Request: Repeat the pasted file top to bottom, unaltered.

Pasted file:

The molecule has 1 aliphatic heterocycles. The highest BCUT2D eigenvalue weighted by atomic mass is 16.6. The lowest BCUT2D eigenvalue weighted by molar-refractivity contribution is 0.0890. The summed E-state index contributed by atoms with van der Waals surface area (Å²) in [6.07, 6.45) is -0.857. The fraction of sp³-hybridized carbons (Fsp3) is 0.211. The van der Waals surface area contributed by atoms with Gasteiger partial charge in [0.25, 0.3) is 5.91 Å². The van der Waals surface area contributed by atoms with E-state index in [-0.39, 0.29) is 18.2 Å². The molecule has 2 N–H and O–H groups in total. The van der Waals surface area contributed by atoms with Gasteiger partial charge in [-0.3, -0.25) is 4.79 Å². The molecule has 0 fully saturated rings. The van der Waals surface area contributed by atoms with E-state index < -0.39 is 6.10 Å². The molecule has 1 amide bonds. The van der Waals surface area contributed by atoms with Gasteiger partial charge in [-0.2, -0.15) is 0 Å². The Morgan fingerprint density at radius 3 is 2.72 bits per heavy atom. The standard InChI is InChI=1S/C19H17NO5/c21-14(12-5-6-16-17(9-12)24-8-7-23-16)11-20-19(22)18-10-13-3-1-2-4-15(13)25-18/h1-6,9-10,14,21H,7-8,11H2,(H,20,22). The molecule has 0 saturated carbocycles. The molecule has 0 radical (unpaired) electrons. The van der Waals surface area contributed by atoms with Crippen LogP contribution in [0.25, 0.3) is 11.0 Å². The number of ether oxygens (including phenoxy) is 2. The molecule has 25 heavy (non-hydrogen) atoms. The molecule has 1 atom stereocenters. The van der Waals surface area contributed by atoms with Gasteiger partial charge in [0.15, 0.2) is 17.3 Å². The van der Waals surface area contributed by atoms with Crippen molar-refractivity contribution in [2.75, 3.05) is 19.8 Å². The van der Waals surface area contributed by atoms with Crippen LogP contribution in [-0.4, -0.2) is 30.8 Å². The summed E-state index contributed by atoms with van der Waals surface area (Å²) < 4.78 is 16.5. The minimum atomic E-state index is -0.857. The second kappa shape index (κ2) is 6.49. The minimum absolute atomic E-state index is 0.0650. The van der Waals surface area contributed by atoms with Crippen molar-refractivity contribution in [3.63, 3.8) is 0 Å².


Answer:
The molecule has 1 aliphatic heterocycles. The highest BCUT2D eigenvalue weighted by atomic mass is 16.6. The lowest BCUT2D eigenvalue weighted by molar-refractivity contribution is 0.0890. The summed E-state index contributed by atoms with van der Waals surface area (Å²) in [6.07, 6.45) is -0.857. The fraction of sp³-hybridized carbons (Fsp3) is 0.211. The van der Waals surface area contributed by atoms with Gasteiger partial charge in [0.25, 0.3) is 5.91 Å². The van der Waals surface area contributed by atoms with E-state index in [-0.39, 0.29) is 18.2 Å². The molecule has 2 N–H and O–H groups in total. The van der Waals surface area contributed by atoms with Gasteiger partial charge in [-0.3, -0.25) is 4.79 Å². The molecule has 0 fully saturated rings. The van der Waals surface area contributed by atoms with E-state index < -0.39 is 6.10 Å². The molecule has 1 amide bonds. The van der Waals surface area contributed by atoms with Gasteiger partial charge in [-0.2, -0.15) is 0 Å². The Morgan fingerprint density at radius 3 is 2.72 bits per heavy atom. The standard InChI is InChI=1S/C19H17NO5/c21-14(12-5-6-16-17(9-12)24-8-7-23-16)11-20-19(22)18-10-13-3-1-2-4-15(13)25-18/h1-6,9-10,14,21H,7-8,11H2,(H,20,22). The molecule has 0 saturated carbocycles. The molecule has 0 radical (unpaired) electrons. The van der Waals surface area contributed by atoms with Crippen LogP contribution in [0.25, 0.3) is 11.0 Å². The number of ether oxygens (including phenoxy) is 2. The molecule has 25 heavy (non-hydrogen) atoms. The molecule has 1 atom stereocenters. The van der Waals surface area contributed by atoms with Gasteiger partial charge in [0.15, 0.2) is 17.3 Å². The van der Waals surface area contributed by atoms with Crippen molar-refractivity contribution in [2.75, 3.05) is 19.8 Å². The van der Waals surface area contributed by atoms with Crippen LogP contribution in [-0.4, -0.2) is 30.8 Å². The summed E-state index contributed by atoms with van der Waals surface area (Å²) < 4.78 is 16.5. The minimum atomic E-state index is -0.857. The second kappa shape index (κ2) is 6.49. The minimum absolute atomic E-state index is 0.0650. The van der Waals surface area contributed by atoms with Crippen molar-refractivity contribution in [3.63, 3.8) is 0 Å².